Nikki Haley, the tea party favorite who overcame controversy and rose to national prominence this year, was elected South Carolina's first female governor Tuesday.
With nearly 70 percent of precincts reporting, the rising Republican star had collected 52 percent of the vote. Democratic state Sen. Vincent Sheheen had 46 percent. Sheheen congratulated Haley on Tuesday night, saying the race had been "oh, oh, so close."
In a state that has elected only white males to the Governor's Mansion, the former state lawmaker's election is historic.
Haley, the daughter of Sikh immigrants, will be the state's first nonwhite governor - and the nation's second Indian-American governor.
Early this year, Haley won endorsements from GOP luminaries including Sarah Palin, Mitt Romney and former S.C. first lady Jenny Sanford. She went on to beat three better-financed, better-established opponents in the GOP primary.
Polls showed that Haley had lost some of her edge during the final weeks of her campaign. But running in a conservative state during a difficult year for Democrats, Sheheen faced an uphill fight.
Haley will succeed Mark Sanford, a Republican whose final 18 months in office were marred by revelations of an affair with an Argentine woman and the breakup of his marriage.
Haley has championed causes popular with the tea party movement. She has vowed to fight the federal health care reform law and has said she would advocate an immigration law similar to the one in Arizona that was struck down by a federal judge.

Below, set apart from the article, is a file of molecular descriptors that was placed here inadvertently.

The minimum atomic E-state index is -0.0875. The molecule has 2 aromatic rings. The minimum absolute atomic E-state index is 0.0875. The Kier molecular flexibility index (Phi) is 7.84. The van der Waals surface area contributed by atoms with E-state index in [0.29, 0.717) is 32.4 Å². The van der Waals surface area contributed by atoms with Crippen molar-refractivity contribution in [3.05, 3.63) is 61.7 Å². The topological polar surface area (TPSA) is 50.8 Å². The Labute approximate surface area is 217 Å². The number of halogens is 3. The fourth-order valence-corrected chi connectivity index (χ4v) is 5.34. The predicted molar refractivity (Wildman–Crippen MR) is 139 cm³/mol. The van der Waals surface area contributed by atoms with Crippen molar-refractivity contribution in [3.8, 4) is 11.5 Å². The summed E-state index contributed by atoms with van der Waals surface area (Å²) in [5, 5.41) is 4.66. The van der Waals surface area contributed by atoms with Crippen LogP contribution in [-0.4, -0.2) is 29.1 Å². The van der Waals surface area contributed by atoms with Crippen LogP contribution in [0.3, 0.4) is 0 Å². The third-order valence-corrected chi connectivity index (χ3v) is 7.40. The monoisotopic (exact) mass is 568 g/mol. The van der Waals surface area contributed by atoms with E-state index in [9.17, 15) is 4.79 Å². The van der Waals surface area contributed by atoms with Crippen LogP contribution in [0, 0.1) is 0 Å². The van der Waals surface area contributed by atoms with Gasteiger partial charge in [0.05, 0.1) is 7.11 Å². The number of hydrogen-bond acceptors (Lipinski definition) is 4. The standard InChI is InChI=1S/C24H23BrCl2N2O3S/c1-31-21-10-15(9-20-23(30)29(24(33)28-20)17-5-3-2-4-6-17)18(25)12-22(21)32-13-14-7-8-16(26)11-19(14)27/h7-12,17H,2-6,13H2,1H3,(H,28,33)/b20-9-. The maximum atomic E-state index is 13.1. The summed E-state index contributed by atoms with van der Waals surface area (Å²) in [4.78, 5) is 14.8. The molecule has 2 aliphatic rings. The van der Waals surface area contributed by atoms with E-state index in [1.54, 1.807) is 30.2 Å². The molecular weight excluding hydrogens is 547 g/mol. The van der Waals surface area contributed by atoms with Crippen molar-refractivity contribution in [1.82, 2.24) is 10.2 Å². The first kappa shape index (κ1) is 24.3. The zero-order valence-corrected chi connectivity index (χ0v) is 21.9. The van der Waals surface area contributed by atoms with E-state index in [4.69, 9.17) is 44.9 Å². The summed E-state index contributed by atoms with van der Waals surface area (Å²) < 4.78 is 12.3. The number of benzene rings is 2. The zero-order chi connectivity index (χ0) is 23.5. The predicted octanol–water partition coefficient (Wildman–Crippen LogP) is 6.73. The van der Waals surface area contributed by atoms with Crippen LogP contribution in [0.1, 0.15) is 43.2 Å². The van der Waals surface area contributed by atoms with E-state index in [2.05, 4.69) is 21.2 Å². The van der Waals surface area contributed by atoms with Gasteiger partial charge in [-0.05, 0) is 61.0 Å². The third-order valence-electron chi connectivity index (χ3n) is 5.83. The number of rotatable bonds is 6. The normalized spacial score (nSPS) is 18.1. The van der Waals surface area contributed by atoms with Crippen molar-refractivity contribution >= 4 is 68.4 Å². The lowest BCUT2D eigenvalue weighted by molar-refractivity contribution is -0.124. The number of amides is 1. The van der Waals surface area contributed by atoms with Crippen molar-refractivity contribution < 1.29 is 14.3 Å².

She has also proposed eliminating South Carolina's corporate income tax and taking other steps to make the state more friendly to business.
She advocates privatizing some government functions such as public school transportation. She also wants corporations to help struggling libraries.
Her campaign successfully fought off potentially damaging allegations.
Two men have said they had extramarital affairs with her - claims she has denied.
Records show that Haley, a 38-year-old former clothing store accountant, has been repeatedly late paying her income taxes since 2003. She and her husband have paid more than $4,000 in fines.
Sheheen, 39, hails from a political family.
His uncle served as speaker of the S.C. House and his father ran the S.C. Commission on Higher Education.
Sheheen, a Camden attorney who has served for 10 years in the S.C. General Assembly, has contended that Haley accomplished little in the Legislature.
During her six years in the state House, Haley was able to pass one bill: It allowed unlicensed people in beauty shops to shampoo hair.
For much of the past eight years, the governor and the legislature have been at odds.
Sheheen said he wanted to bridge that divide.
The S.C. Chamber of Commerce has endorsed him partly because of its belief that Sheheen can foster cooperation between the executive and legislative branches.
Morgan Bruce Reeves, who ran for governor as the candidate of the Green and United Citizens parties, collected about 1.5 percent of the vote.